Ireland is ahead of the curve in tackling Covid-19, a Professor of Health Systems at Dublin City University has said, but he raised concerns about delays in testing.

Speaking on RTÉ's Drivetime, Professor Anthony Staines said he estimates that we will have 600 to 1,000 cases a day by the end of next week, but said we can cope with that.

He said the reduced number of contacts reported by confirmed cases was a positive.

However he said we have a "huge backlog" in testing that is causing a huge level of uncertainty.

Prof Staines said people awaiting a test or the result of a test should self-isolate, even though the number of tests returning as positive is "only about 4%".

On the same programme, Professor Ultan Power said we are going in "the right direction" but said the fact that up to 60% of individuals that are infected do not have symptoms, or have very mild symptoms, is a "game changer".

"Without massive community testing you will not pick up those people," he said.

Professor Power, a Professor of Molecular Virology in Queen's University Belfast, said his understanding is that if someone has already been sick for six to eight days the virus is already gone so it may 
end up being a false negative.

Similarly if they test too early the virus may not be picked up, he said.

Yesterday, The head of the Department of International Health and Tropical Medicine at the Royal College of Surgeons in Ireland has said the rising number of Covid-19 cases in Ireland is "very concerning".

Professor Sam McConkey said "we are still failing to control" the pandemic, but it is still "too early to know if the interventions have worked yet".

Speaking on RTÉ's Claire Byrne Live programme last night, he said he hoped to see the number of new cases coming down by the end of the week.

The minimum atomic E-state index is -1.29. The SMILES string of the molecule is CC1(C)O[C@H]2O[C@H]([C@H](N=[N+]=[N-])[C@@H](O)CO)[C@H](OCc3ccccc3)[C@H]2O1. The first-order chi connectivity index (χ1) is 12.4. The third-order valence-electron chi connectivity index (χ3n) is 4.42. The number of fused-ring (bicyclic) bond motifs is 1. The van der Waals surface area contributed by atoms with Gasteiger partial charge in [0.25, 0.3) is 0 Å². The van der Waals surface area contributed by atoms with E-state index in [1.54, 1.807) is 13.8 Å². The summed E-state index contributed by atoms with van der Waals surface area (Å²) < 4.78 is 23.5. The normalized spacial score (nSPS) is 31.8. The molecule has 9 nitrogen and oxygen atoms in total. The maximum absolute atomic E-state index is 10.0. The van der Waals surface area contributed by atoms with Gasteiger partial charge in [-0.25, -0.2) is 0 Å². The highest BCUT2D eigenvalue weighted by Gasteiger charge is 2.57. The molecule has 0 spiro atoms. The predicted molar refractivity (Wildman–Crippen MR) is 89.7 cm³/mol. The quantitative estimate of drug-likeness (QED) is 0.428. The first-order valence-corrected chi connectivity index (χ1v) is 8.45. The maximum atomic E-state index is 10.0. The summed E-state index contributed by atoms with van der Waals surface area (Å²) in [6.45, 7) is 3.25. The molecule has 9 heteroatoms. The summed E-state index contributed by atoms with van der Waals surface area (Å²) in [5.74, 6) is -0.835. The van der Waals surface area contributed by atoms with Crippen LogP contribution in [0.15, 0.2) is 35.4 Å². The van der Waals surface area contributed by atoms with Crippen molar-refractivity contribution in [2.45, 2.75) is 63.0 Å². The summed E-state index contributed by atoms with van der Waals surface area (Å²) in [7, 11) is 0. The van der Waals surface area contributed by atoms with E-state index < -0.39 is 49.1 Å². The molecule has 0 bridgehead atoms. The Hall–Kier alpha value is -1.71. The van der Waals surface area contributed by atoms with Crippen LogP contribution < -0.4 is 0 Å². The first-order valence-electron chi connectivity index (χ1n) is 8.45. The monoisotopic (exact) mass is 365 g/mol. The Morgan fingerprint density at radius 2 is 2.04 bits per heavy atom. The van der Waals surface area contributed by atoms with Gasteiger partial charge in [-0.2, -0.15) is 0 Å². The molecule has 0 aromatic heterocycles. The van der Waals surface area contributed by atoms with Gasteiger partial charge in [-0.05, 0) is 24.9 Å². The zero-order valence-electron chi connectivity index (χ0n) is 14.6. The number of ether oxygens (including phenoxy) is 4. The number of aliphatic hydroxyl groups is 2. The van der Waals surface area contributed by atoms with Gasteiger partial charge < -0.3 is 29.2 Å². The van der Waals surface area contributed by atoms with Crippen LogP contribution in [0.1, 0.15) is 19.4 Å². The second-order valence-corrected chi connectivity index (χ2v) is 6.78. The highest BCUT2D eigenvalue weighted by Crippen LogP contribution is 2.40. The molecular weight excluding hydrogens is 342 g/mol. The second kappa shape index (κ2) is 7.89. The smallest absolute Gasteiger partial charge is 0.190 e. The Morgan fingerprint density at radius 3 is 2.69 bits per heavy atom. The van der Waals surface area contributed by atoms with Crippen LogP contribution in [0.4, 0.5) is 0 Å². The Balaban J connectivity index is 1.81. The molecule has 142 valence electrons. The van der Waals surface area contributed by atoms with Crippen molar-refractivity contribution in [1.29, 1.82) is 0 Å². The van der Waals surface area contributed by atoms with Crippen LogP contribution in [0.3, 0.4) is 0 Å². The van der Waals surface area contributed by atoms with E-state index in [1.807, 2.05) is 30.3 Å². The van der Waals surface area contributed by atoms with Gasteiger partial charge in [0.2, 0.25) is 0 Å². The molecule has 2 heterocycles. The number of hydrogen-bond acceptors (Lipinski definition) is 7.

Prof McConkey said there were currently more people who need to be tested than there was availability and he said there was "a real scramble" to scale up testing as quickly as possible.

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Dr Ray Walley, a member of the National Covid-19 GPs Advisory Committee, said GPs receive "hundreds" of calls a day from people seeking tests. 

Speaking on RTÉ's Morning Ireland, he said that patients need to be reassured that the main reason for testing is about contact tracing, and the emphasis is on providing advice to those displaying symptoms. 

"Don't obsess on the testing. The testing is not the most important thing about this. The most important thing is that 80% of patients get mild symptoms. You at the moment are the patient, focus on yourself and the advice."

Dr Walley said that they are testing roughly 2,000 people a day - in comparison, an average of 600 people a week are tested during the height of flu season. 

He said this will increase to "ten times that" over the next four weeks and that "things are gearing up" very quickly. 

A number of significant measures are expected to be recommended later, when the National Public Health Emergency Team meets to discuss Covid-19.

Among the options for discussion are expected to be: the closure of non-essential premises; further social distancing measures, including the closure of playgrounds and parks; the closure of shops that can not provide for social distancing and possibly some restrictions in relation to certain public transport.

The existing measures in place, including the closure of schools, crèches, universities and pubs, expire at the end of this week and are expected to be extended, along with the introduction of new measures that are decided upon.

The team is also expected to emphasise the importance of an all-Island approach to the issue.

There have been 1,125 cases of coronavirus confirmed here and six people with Covid-19 have died. 

Around 80% of cases of Covid-19 will be a mild to moderate illness, close to 14% have severe disease and around 6% are critical. 

Generally, you need to be 15 minutes or more in the vicinity of an infected person, within 1-2 metres, to be considered at-risk or a close contact.

But there are higher risk settings, where transmission is possible in a shorter time interval, where health staff are dealing directly with known or suspected cases in particular settings and may need personal protective equipment.